- Dwier Brown, best-known for his role as John Kinsella in Field of Dreams, plays George Gipp in a spoof to show America Northern Illinois University belongs in the Discover Orange Bowl

- Brown talks about an e-mail that started his relationship with NIU and how Field of Dreams still affects him and others over 20 years later

- See the video he made for NIU

College football fans have been treated to a few close bowl games this season, but as the bowls get down to the Final Four, oddsmakers don't expect much of a game in the Discover Orange Bowl.

No. 12 Florida State is a two-touchdown favorite to beat No. 15 Northern Illinois, the BCS-busters of 2013. The team no one feels deserves to be in a major bowl -- including ESPN college football commentators -- will be on EPSN New Year's night at 8:30 p.m.

To make a statement they belong, and find a funny way to answer critics, Northern Illinois came up with a unique idea from the heavens, use Dwier Brown.

Brown is best-know as one of the most influential movie actors in history to have a movie about him then only have to deliver a few, powerful lines.

He played John Kinsella, Kevin Costner's on-screen father in Field of Dreams.

In a video from a hospital bed, Brown is playing George Gipp in a spoof of the 1940 movie, “Knute Rockne, All American” which Ronald Reagan was laying in a hospital bed (see video and rest of story below)


As the guy who came out of a cornfield in Field of Dreams to play catch with Kevin Costner, Brown gets a lot of fan mail and questions, even 23 years after the film was released.

Brown received an e-mail out of the blue from Ty Ballou asking for help promoting Northern Illinois University. Ballou is on the board of directors in addition to his work with athletes and charities at PLB Sports in Pittsburgh (www.plbsports.com) and his work with http://www.ballouskies.com, which raises money to directly help anyone with Duchenne Muscular Dystrophy.

“I received this strange e-mail and sometimes I don't answer the strange e-mails but this one I answered back,” said Brown. “He went to NIU in DeKalb and wanted to help them generate some excitement in the school concerning a renovation project on campus, using the theme, 'If you build it he will come.'

“All of his ideas were on e-mail, and I thought, 'This guy is looney,' as I didn't know anything about him, the university or if he was trying to profit from it,” said Brown. “I did some research on him and I saw a video of him with his son, Ryan, and the things they were doing to help research of Duschenne Muscular Dystrophy and knew he was a real human being. Now I know he's still looney, but in a great way!”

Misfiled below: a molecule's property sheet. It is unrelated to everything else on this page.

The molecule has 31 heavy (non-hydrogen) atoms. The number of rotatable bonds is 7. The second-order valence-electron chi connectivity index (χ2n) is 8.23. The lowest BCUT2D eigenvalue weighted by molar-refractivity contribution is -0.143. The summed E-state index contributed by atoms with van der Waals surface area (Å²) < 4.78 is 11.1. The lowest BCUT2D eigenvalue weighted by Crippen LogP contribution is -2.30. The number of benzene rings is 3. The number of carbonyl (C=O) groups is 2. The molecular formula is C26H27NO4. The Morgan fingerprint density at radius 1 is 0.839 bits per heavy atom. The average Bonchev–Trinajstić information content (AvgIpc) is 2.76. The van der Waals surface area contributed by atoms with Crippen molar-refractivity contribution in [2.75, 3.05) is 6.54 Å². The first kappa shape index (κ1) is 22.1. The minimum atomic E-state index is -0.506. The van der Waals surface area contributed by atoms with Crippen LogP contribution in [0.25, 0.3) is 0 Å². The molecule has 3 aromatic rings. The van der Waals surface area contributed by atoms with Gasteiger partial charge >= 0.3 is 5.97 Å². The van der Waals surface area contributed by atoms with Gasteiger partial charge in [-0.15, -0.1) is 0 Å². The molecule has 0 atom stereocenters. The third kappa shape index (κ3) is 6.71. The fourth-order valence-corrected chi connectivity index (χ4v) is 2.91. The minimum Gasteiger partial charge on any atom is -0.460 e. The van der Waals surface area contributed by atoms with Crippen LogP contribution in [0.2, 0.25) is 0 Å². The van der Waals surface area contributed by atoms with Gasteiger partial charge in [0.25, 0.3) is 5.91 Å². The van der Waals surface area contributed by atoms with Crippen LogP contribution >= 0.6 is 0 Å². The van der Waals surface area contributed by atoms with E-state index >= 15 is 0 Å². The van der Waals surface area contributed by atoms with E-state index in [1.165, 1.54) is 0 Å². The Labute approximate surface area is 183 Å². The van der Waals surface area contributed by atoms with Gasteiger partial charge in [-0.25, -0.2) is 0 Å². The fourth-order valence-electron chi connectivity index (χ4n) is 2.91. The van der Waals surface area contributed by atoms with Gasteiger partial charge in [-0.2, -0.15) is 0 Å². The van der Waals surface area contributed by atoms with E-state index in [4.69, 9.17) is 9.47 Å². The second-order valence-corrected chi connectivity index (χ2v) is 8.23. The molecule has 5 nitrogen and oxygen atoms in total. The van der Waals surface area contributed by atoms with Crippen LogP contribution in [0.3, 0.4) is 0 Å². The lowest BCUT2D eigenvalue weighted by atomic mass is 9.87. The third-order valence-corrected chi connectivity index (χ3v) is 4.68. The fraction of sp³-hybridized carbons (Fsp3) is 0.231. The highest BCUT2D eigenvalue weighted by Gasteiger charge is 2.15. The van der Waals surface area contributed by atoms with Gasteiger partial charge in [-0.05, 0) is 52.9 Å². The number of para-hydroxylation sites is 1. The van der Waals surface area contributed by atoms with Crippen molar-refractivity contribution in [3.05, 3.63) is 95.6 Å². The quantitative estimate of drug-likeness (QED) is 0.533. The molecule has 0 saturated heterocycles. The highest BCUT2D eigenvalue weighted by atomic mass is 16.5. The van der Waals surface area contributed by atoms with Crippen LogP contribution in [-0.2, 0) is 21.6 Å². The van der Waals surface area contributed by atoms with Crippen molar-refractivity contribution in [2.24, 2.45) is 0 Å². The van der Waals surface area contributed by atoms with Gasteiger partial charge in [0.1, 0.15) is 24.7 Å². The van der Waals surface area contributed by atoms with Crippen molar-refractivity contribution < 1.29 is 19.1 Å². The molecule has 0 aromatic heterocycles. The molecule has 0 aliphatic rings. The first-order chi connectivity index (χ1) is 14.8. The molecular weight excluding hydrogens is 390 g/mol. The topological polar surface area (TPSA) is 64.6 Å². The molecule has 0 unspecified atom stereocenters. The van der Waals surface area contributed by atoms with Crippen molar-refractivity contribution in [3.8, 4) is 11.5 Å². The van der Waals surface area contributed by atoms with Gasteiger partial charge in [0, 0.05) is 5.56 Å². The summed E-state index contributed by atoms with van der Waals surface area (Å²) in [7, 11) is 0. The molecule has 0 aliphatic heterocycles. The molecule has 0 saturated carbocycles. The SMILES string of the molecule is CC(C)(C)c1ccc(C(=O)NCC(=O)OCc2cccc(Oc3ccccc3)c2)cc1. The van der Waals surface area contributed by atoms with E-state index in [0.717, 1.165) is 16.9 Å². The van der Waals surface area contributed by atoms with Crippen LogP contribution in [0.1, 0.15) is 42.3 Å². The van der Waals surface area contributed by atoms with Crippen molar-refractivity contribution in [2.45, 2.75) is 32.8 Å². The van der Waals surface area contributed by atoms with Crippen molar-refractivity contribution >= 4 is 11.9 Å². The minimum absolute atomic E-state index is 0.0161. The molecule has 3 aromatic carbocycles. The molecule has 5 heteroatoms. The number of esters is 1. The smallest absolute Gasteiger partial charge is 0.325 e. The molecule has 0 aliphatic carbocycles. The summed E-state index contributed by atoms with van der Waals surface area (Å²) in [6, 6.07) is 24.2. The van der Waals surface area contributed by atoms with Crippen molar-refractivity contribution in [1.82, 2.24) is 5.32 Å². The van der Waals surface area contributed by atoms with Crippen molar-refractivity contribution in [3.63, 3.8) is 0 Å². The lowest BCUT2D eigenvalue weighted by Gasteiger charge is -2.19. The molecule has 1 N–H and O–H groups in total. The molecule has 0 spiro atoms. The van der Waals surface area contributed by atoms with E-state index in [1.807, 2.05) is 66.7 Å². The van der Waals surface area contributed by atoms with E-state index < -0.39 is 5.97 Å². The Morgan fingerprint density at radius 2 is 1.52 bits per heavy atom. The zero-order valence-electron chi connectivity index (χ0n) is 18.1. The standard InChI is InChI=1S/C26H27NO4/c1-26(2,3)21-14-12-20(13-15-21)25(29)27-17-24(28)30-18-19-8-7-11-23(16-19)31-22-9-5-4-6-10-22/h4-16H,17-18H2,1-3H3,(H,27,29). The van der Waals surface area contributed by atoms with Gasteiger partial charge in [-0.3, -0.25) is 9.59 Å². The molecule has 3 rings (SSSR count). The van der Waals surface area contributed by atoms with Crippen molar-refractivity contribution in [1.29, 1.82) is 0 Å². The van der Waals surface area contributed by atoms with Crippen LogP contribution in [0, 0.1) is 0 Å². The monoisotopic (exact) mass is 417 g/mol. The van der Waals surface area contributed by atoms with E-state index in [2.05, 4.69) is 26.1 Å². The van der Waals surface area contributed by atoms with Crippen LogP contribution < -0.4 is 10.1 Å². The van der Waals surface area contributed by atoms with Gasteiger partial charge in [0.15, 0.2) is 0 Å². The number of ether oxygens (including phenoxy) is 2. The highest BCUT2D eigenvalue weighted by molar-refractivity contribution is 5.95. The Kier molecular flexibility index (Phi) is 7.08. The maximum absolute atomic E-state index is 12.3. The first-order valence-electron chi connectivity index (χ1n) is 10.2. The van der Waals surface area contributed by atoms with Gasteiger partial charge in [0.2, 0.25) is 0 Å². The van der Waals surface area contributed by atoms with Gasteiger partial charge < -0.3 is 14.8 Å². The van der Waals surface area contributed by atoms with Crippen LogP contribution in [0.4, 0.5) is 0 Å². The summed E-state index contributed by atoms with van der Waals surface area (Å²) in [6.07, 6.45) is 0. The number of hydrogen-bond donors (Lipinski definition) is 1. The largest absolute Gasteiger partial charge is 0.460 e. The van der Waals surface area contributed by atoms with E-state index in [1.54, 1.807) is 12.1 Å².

Brown said he flew out to DeKalb because of Ballou's passion and ideas. Even 10 minutes before the power point presentation, he had no idea exactly how everything was going to play out.

“When I saw DeKalb, it felt right. I told Ty I was from the Midwest and I grew up on a farm and enjoyed that part of the world,” said Brown. “They did a powerpoint presentation, and Ty wanted me to walk in the door and be the guy from Field of Dreams. I was waiting in the hallway, waiting on my cue to go in the door. Everyone was clapping and crying an hugging me. Ty's pitch really moved people that things can be done if you believe. They met with seed people and went ahead with this renewal project at the University.”

While many are inspired by Brown for his work on the Silver Screen, he feels the same about Ballou.

“Ty is such an inspiration to me for what he has done in business and with his son,” said Brown.


Ballou heard the experts on EPSN and other sports networks saying NIU did not deserve to be playing in a major college football bowl game. He turned to Brown again.

Brown has appeared in over 60 major movies and television shows including Thorn Birds, The Fall Guy, Twilight Zone, To Live and Die in L.A., Murder, She Wrote, E.R., Allie McBeal, Without a Trace, House M.D. and most recently was on CSI.